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s E c T. xxxvi.

A*.* Antony Wood's manuscripts in the Bodleian library at Oxford, I find a poem of considerable length written by William Forrest, chaplain to queen Mary’. It is entitled, “A true and most notable History of a right noble “ and famous Lady produced in Spayne entitled the second “ GREs IELD, practised not long out of this time in much part “ tragedous as dele&table both to hearers and readers.” This is a panegyrical history in octave rhyme, of the life of queen Catharine, the first queen of king Henry the eighth. The poet compares Catharine to patient Grifild, celebrated by Petrarch and Chaucer, and Henry to earl Walter her husband". Catharine had certainly the patience and conjugal compliance of Grifild: but Henry's cruelty was not, like Walter's, only artificial and assumed. It is dedicated to queen Mary: and Wood's manuscript, which was once very superbly bound and embossed, and is elegantly written on vellum, evidently appears to have been the book presented by the author to her majesty. Much of its antient finery is tarnished: but on the brass bosses at each corner is still discernible Ave, MARIA GRATIA PLENA. At the end is this colophon. “Here endeth the Historye of Gryfilde the “ second, dulie meanyng Queene Catharine mother to our most “ dread soveraigne Lady queene Mary, fynysched the xxv day “ of June, the yeare of owre Lorde 1558. By the symple and “ unlearned Syr Wylliam Forrest preeiste, propria manu.” The poem, which consists of twenty chapters, contains a zealous condemnation of Henry's divorce : and, I believe, preserves some anecdotes, yet apparently misrepresented by the writer's religious and political bigotry, not extant in any of our printed histories. Forrest was a student at Oxford, at the time when this notable and knotty point of casuistry prostituted the learning of all the universities of Europe, to the gratification of the capricious amours of a libidinous and implacable tyrant. He has recorded many particulars and local incidents of what passed in Oxford during that transaction *. At the end of the poem is a metrical OR ATio N Co N sol A ToRY, in fix leaves, to queen Mary. In the British Museum is another of Forrest's poems, written in two splendid folio volumes on vellum, called “The tragedious “ troubles of the most chast and innocent Joseph, son to the “ holy patriarch Jacob,” and dedicated to Thomas Howard duke of Norfolk". In the same repository is another of his pieces, never printed, dedicated to king Edward the fixth, “A “ notable warke called The PLEASANT Poes IE of PR IN cel IE “PRACT is e, composed of late by the fimple and unlearned “ fir William Forrest priest, much part colle&ted out of a booke “entitled the Gover NANce of No BLEMEN, which booke “ the wyse philosopher Aristotle wrote to his disciple Alexander at Oxford in 1623, are now fortunately preserved at Oxford, in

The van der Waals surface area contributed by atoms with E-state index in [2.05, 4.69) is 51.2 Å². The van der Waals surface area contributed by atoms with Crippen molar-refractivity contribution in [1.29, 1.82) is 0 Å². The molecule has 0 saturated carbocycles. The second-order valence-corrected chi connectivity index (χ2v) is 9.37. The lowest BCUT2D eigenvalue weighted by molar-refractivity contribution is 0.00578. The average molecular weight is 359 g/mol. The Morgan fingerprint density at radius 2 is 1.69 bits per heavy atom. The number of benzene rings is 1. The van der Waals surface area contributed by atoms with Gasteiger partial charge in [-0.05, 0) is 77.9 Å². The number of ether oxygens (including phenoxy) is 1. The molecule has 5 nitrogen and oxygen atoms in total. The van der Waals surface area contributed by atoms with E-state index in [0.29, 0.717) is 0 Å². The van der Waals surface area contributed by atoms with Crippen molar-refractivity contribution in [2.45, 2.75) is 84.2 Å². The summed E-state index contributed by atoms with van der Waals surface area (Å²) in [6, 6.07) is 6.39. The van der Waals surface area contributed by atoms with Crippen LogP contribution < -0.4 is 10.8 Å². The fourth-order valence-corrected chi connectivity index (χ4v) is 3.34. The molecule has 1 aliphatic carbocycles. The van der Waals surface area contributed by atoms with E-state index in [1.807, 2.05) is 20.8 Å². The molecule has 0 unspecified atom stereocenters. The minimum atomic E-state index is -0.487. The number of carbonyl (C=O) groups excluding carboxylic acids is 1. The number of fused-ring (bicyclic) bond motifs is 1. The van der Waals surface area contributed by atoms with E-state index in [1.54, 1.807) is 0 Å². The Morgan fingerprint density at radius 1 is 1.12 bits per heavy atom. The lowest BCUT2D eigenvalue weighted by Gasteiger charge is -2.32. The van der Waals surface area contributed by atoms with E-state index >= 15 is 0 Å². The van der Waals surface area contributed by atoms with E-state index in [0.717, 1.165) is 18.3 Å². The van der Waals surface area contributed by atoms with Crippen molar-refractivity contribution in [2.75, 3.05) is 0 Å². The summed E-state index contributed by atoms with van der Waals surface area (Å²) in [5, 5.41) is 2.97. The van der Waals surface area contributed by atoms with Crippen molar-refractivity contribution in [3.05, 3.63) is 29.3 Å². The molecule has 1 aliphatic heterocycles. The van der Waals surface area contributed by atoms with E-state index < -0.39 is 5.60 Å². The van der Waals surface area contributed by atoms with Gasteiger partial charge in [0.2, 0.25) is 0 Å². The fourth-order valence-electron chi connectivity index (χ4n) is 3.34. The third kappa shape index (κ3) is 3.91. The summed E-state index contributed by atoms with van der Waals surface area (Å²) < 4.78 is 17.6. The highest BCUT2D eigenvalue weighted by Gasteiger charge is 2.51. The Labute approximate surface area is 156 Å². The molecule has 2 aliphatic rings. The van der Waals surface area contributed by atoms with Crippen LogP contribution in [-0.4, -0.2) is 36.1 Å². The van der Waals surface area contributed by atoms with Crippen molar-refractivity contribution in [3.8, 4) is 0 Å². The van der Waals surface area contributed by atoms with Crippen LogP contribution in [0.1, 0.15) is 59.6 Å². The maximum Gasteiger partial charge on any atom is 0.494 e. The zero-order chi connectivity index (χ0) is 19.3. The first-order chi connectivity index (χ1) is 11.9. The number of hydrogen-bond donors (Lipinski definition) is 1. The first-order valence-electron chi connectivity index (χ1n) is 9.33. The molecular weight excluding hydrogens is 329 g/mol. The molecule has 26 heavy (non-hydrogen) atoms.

* In folio. MSS. Cod. A. Wood. Num. 2. They were purchased by the univerfity after Wood's death.

* The affecting story of Patient GR 1sild seems to have long kept up its celebrity. In the books of the Stationers, in 1565, Owen Rogers has a licence to print “a ballat intituled the songe of pacyent “Gressell vnto hyr make.” Regist R. A.

Vol. III.

fol. 132. b. Two ballads are entered in 1565, “to the tune of pacyente Gressell.” Ibid. fol. 1 35. a. In the same year, T. Colwell has licence to print,” “The his“tory of meke and pacyent Gresell.” Ibid. fol. 139. a. Colwell has a second edition of this history in 1568. Ibid. fol. 177. a. Instances occur much lower.

R r is

* In the first chapter, he thus speaks of
the towardliness of the princess Catha-
rine's younger years.
With stoole and needyl she was not to
- seeke,
And other pračtiseingis for ladyes meete;

To pastyme at tables, ticktacke, or gleeke,
Cardys, dyce, &c. -

He adds, that she was a pure virgin
when married to the king ; and that her

first husband prince Henry, on account of

his tender years, never slept with her.
* MSS. Rec. 18 C. xiii. It appears to
have once belonged to the library of John
Theyer of Coopershill near Gloucester.
There is another copy in University-col-
lege Library, MSS. G. 7. with gilded
leaves. This, I believe, once belonged
to Robert earl of Aylesbury. Pr. “In Ca-
“naan that country opulent.”

“ the * MSS. Rec. 17 D. iii. In the Preface twenty-seven chapters are enumerated : but the book contains only twenty-four.